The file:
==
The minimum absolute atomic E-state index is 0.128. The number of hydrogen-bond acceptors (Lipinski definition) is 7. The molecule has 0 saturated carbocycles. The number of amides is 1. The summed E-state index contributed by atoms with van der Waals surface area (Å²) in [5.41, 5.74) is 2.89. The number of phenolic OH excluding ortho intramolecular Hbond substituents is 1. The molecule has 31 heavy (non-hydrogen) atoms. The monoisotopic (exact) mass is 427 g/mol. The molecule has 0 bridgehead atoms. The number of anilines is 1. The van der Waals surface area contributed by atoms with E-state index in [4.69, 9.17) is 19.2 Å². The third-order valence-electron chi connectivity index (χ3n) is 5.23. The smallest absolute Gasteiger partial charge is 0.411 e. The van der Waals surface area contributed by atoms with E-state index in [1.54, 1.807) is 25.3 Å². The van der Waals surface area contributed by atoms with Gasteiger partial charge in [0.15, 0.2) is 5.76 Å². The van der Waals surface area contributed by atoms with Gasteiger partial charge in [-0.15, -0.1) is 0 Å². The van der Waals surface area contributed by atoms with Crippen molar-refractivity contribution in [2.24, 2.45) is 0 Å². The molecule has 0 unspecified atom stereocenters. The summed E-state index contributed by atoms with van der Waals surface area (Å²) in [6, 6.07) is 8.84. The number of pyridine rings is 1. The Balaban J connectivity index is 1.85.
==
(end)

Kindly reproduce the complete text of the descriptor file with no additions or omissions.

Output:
The minimum absolute atomic E-state index is 0.128. The number of hydrogen-bond acceptors (Lipinski definition) is 7. The molecule has 0 saturated carbocycles. The number of amides is 1. The summed E-state index contributed by atoms with van der Waals surface area (Å²) in [5.41, 5.74) is 2.89. The number of phenolic OH excluding ortho intramolecular Hbond substituents is 1. The molecule has 31 heavy (non-hydrogen) atoms. The monoisotopic (exact) mass is 427 g/mol. The molecule has 0 bridgehead atoms. The number of anilines is 1. The van der Waals surface area contributed by atoms with E-state index in [4.69, 9.17) is 19.2 Å². The third-order valence-electron chi connectivity index (χ3n) is 5.23. The smallest absolute Gasteiger partial charge is 0.411 e. The van der Waals surface area contributed by atoms with E-state index in [1.54, 1.807) is 25.3 Å². The van der Waals surface area contributed by atoms with Gasteiger partial charge in [0.15, 0.2) is 5.76 Å². The van der Waals surface area contributed by atoms with Gasteiger partial charge in [-0.15, -0.1) is 0 Å². The van der Waals surface area contributed by atoms with Crippen molar-refractivity contribution in [2.24, 2.45) is 0 Å². The molecule has 0 unspecified atom stereocenters. The summed E-state index contributed by atoms with van der Waals surface area (Å²) in [6, 6.07) is 8.84. The number of pyridine rings is 1. The Balaban J connectivity index is 1.85.